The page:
|The first excerpt represents the past or something you must release, and is drawn from Bunner Sisters by Edith Wharton:
the basement of one, while the other announced itself, above the
knotty wistaria that clasped its central balcony, as the Mendoza
Family Hotel. It was obvious from the chronic cluster of refuse-
barrels at its area-gate and the blurred surface of its curtainless
windows, that the families frequenting the Mendoza Hotel were not
exacting in their tastes; though they doubtless indulged in as much
fastidiousness as they could afford to pay for, and rather more
than their landlord thought they had a right to express.
These three houses fairly exemplified the general character of
the street, which, as it stretched eastward, rapidly fell from
shabbiness to squalor, with an increasing frequency of projecting
|The second excerpt represents the present or the deciding factor of the moment, and is drawn from Rinkitink In Oz by L. Frank Baum:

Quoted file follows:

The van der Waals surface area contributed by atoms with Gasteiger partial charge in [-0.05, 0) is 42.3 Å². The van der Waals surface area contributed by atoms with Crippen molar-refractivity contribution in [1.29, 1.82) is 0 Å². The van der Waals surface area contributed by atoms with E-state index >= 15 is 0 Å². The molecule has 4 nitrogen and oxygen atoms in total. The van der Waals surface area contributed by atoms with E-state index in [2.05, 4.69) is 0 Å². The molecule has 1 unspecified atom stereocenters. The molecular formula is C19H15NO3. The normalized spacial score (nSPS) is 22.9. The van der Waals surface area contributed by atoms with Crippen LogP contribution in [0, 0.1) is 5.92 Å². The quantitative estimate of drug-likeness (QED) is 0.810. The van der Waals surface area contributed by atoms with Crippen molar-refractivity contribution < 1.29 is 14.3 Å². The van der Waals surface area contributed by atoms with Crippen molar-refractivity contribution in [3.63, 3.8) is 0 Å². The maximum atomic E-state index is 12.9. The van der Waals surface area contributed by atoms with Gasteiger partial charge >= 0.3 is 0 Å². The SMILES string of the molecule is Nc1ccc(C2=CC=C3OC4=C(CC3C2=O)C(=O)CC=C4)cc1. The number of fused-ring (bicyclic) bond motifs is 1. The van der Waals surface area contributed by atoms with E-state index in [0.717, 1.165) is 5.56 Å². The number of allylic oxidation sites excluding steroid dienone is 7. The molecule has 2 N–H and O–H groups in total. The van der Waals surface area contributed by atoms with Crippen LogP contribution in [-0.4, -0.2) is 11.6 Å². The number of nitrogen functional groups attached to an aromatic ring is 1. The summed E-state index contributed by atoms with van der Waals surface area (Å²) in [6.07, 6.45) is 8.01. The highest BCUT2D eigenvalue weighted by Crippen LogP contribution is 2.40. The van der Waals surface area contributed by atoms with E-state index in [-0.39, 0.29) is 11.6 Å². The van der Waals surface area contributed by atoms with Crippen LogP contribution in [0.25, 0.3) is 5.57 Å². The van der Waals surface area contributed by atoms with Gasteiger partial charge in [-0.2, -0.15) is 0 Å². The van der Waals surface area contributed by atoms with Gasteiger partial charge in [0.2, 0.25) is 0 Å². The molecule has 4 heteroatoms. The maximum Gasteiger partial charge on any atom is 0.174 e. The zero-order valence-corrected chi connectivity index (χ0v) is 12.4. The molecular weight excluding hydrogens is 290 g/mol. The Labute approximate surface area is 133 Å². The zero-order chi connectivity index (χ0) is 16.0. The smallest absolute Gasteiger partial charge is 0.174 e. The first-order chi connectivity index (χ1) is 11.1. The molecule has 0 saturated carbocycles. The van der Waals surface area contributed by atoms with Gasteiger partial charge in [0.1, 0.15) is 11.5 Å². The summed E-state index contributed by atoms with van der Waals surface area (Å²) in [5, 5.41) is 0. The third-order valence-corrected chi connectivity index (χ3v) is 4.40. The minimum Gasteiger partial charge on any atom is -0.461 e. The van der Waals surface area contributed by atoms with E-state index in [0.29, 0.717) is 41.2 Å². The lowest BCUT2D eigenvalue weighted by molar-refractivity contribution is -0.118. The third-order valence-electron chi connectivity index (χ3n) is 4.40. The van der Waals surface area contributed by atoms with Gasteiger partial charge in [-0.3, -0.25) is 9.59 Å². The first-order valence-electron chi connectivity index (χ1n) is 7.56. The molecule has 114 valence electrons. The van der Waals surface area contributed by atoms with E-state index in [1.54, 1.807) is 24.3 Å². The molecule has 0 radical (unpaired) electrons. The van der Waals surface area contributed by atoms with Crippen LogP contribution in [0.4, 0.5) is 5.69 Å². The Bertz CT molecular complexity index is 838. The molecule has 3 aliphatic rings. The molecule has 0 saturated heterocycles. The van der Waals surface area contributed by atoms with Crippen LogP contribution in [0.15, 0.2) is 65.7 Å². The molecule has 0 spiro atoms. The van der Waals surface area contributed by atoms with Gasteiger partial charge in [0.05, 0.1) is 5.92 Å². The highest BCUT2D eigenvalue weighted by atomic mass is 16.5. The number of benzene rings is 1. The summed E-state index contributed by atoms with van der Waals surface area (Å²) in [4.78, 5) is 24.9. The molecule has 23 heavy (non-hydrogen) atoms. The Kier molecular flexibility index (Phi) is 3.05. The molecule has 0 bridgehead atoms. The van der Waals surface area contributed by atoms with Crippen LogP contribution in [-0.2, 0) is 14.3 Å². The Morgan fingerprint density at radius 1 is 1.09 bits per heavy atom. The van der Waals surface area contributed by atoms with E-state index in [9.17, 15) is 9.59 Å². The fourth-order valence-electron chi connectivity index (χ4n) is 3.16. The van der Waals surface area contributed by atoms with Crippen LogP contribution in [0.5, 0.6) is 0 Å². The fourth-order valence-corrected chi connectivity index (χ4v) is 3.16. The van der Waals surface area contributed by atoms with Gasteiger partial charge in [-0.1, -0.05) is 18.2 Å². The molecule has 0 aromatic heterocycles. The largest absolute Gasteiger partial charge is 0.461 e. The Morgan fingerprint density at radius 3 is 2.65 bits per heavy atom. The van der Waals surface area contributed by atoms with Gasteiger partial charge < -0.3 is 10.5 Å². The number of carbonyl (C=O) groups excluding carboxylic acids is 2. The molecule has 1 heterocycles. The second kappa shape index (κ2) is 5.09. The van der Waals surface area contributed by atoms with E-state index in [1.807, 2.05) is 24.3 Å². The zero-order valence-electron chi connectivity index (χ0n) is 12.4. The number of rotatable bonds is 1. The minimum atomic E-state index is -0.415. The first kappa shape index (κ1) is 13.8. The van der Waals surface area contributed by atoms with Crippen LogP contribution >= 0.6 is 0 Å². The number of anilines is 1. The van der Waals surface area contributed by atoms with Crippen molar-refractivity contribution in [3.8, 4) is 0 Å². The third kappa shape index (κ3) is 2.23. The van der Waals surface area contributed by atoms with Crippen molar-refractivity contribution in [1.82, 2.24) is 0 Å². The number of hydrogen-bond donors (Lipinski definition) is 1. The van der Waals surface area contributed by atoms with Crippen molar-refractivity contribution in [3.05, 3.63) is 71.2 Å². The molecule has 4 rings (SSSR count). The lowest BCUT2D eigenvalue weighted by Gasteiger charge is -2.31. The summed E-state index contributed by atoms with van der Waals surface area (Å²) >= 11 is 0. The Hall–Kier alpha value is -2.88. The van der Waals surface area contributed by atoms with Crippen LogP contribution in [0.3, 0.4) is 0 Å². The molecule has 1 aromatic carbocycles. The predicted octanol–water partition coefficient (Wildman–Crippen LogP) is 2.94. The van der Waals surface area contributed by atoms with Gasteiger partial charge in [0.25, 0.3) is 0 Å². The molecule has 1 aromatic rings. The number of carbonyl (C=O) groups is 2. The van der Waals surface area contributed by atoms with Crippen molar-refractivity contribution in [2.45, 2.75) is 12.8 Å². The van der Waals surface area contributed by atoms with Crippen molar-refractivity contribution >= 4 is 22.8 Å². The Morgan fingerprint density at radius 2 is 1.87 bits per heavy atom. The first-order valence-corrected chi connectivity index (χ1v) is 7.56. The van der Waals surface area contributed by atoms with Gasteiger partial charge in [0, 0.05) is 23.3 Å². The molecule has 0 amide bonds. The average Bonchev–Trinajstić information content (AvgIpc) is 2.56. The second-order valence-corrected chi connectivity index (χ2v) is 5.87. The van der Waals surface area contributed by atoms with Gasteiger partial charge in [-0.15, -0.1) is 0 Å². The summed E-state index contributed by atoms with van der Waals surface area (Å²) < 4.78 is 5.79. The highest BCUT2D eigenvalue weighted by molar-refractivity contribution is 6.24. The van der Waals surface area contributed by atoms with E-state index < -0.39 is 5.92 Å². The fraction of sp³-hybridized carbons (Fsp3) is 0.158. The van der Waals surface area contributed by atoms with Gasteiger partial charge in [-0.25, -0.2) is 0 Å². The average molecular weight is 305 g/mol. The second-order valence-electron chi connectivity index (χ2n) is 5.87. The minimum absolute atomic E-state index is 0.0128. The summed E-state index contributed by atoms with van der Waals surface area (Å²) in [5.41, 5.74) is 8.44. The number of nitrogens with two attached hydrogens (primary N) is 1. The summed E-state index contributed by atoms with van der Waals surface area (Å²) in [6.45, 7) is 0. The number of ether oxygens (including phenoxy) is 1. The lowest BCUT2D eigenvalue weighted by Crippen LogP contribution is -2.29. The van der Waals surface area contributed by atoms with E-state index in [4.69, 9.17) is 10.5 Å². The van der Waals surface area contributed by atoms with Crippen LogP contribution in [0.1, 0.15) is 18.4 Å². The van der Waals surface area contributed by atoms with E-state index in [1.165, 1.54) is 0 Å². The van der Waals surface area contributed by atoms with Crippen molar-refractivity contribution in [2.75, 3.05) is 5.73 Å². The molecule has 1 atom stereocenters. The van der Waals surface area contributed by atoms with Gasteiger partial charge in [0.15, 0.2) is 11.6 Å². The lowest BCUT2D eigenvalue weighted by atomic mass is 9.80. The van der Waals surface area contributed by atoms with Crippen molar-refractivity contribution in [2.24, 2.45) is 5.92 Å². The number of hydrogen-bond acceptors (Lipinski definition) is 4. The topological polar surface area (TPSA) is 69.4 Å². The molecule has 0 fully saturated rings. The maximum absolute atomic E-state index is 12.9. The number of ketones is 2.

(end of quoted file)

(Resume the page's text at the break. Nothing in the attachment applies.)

own. For only in Pingaree were shoes shaped in this
manner: high at the heel and pointed at the toes.
"Stop!" he cried in an excited voice, and the girl
obeyed, wonderingly. "Tell me," he continued, more
gently, "where did you get those shoes?"
"My father brought them to me from Regos," she
"Yes. Are they not pretty?" asked Zella, looking down
at her feet to admire them. "One of them my father
found by the palace wall, and the other on an ash-heap.
Rinkitink In Oz
|The third excerpt represents the future or something you must embrace, and is drawn from The Copy-Cat & Other Stories by Mary E. Wilkins Freeman:
whether you didn't know." It was the world-old
argument which floors love. Amelia succumbed.
The next evening a frightened little girl clad in
one of Lily Jennings's white embroidered frocks was
racing to the Jenningses' house, and another little
girl, not at all frightened, but enjoying the stimulus
of mischief and unwontedness, was racing to the wood
behind Dr. Trumbull's house, and that little girl was
clad in one of Amelia Wheeler's ginghams. But the
plan went all awry.
Lily waited, snuggled up behind an alder-bush,